Fair-trade. Direct-trade. Free-trade. Noble, yes, but let's be honest: all these bells and whistles are a lot to keep straight, especially when most of the time, if we're reaching for a cup, we really just feel like this. But one local coffee shop is at the forefront of the growing mission to source coffee responsibly—so responsibly, in fact, that the proprietors pretty much went above and beyond all those aforementioned labels and came up with a new one. It's called "seed to cup," and it's what Java Vino's been doing for years. Indeed, we know and love the little Poncey-Highland shop for its yummy baked goodies, wine selection, cozy neighborhood vibes and, yes, tasty coffee. (Oh, right, and its Scoutmob deal.) But what we didn't know? It's some of the most sustainable, responsibly sourced coffee one can get in ATL.
“Latte art is great and all, but we’re more concerned with what goes into making each cup," co-owner Steve explained to us. He and his wife Heddy Kühl opened Java Vino seven years ago, and ever since, they've been using their cafe as a way to impart a little change in a seriously dirty industry. "By its nature, coffee is grown by the poor and consumed by the rich," says Steve, who adds that about 80 percent of the coffee served in the United States is considered exploitative. "By making the right choices, you actually can make a difference." And until talking with Steve, we had no idea how much of a difference Java Vino is making. To wit:
1. The house coffee comes straight from the family farm—and it's been in the family for six generations. Heddy's family has owned and operated Selva Negra Farm, located in the highlands of Nicaragua, since the late 1800's, when a wave of European immigrants trekked across the pond to get in on the developing coffee industry. Now, Heddy's family operates the farm in Nicaragua, growing Java Vino's coffee and shipping it up to ATL for Steve and Heddy to roast. Sounds about as direct-trade as it gets.
2. Java Vino funds an entire village of men, women and children in Nicaragua, providing over 1,200 people with education, healthcare, electricity and more. "People don't know how much good they can do by simply buying coffee," Steve told us over a steaming mug of the shop's Dirty Nekkid roast, explaining that they even provide higher education outside of Nicaragua for some of their employees' kids.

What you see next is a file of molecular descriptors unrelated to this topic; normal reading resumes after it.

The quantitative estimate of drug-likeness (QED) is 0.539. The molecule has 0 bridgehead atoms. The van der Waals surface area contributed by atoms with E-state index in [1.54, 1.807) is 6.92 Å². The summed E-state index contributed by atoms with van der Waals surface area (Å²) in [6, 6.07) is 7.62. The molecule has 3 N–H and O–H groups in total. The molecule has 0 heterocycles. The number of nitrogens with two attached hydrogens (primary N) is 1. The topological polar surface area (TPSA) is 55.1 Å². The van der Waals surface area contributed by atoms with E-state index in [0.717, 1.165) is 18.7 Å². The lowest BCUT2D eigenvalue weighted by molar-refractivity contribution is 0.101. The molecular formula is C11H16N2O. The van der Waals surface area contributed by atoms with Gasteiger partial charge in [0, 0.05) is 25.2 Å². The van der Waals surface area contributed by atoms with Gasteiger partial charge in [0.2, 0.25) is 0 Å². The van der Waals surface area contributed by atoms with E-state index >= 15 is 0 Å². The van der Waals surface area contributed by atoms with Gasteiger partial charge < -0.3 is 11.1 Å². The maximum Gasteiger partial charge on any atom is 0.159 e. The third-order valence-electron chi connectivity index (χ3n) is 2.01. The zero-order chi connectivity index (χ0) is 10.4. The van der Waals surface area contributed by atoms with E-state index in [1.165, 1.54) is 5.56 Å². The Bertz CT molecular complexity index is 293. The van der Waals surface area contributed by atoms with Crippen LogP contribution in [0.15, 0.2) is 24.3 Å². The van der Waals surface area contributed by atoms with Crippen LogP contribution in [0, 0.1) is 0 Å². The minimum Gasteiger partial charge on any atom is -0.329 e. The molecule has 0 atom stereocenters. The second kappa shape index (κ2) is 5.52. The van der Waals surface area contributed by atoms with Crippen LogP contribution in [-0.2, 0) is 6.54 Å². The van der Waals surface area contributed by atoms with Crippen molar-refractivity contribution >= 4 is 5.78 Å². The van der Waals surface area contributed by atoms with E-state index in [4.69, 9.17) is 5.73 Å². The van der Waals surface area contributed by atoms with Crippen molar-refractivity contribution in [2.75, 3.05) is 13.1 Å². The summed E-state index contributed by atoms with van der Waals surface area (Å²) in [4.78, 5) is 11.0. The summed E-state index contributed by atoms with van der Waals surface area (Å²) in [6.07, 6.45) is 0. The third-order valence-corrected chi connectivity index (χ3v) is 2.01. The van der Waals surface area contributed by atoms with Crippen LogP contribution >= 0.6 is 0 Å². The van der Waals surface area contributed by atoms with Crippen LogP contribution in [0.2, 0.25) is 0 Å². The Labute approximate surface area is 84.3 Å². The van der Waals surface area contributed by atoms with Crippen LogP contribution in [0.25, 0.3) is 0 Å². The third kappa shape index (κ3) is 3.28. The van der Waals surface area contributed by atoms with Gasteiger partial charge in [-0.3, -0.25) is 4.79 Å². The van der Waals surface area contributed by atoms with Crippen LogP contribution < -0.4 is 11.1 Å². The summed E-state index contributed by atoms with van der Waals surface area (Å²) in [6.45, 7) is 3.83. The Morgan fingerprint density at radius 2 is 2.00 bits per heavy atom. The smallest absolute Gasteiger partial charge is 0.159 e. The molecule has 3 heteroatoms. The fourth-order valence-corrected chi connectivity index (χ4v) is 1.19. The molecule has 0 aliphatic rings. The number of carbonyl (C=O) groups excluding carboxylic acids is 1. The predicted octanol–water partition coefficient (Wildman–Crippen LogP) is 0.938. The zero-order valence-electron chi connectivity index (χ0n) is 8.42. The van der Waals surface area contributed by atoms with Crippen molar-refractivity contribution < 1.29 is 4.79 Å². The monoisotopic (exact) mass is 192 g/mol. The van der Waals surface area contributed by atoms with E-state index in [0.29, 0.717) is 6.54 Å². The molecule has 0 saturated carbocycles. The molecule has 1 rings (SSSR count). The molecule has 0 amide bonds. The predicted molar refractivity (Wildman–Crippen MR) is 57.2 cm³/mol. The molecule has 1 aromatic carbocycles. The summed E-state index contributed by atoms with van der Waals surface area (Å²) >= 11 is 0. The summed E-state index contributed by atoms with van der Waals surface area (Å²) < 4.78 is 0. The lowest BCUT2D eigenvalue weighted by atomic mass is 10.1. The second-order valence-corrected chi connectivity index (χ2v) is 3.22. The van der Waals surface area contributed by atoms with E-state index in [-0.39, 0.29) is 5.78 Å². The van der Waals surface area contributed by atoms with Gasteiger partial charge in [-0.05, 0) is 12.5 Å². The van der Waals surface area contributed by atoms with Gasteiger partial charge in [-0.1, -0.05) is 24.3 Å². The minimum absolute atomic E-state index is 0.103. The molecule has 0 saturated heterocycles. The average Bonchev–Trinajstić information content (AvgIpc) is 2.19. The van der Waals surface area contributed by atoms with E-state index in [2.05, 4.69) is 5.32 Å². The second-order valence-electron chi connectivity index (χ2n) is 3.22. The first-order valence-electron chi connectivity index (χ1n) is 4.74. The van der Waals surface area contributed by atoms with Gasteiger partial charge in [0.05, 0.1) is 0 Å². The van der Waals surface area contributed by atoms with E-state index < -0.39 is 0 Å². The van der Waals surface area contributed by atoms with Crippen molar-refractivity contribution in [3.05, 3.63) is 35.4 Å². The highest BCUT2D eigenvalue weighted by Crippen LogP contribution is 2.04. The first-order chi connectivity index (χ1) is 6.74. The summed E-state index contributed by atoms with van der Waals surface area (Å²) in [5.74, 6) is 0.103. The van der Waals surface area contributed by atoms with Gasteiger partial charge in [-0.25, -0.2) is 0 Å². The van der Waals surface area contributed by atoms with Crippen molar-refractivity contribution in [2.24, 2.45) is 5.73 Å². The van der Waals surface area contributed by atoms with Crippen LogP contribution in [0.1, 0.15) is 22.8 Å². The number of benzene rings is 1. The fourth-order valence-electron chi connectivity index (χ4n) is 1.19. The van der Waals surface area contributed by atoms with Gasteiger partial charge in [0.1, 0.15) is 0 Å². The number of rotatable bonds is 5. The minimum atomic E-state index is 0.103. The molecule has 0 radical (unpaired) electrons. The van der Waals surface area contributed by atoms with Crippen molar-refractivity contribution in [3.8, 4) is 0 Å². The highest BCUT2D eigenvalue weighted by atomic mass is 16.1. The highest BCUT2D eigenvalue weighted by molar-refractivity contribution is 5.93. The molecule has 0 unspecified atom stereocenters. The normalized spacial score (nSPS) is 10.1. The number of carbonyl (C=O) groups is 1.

3. They've been voted the most sustainable coffee in the world—and they've been doing the whole "sustainable" thing since before it was cool. The family gave Selva Negra a head-to-toe eco-overhaul back in the '80s, long before reusable grocery totes were hip. Consider this handy little statistic from the website: on average, Selva Negra (and all of its residents) produces less carbon dioxide than 10 North Americans.
4. When working with farms outside of Selva Negra, owners Steve and Heddy first visit and inspect each and every one. For them, factors like working conditions and chemical treatments are just as important as altitude, shade and varietals. Which means, if you happen to be curious about what exactly goes into that cup of Sumatran Kebayakan, Steve can probably tell you not only what sort of shade it's been grown in, but also what life is like for the people who grow and harvest it.
5. It's totally sloth-friendly. Everyone's favorite lackadaisical tree-dwelling mammal is one of Selva Negra's many non-human residents, along with over 250 species of birds (like this guy!) and dozens of reptiles and amphibians. Certified by the Rainforest Alliance, Selva Negra works hard to protect the many acres of virgin rainforest and its adorable three-toed inhabitants. A friend of the sloth is a friend of ours.
And there you have it: just a few of the reasons why Java Vino is a whole lot more than just a cozy place to snack on croissants and sip a caffeinated beverage. Or, in Steve's own words: "People can come in here and know they're supporting a business that helps people." We'll drink to that. And to the sloths.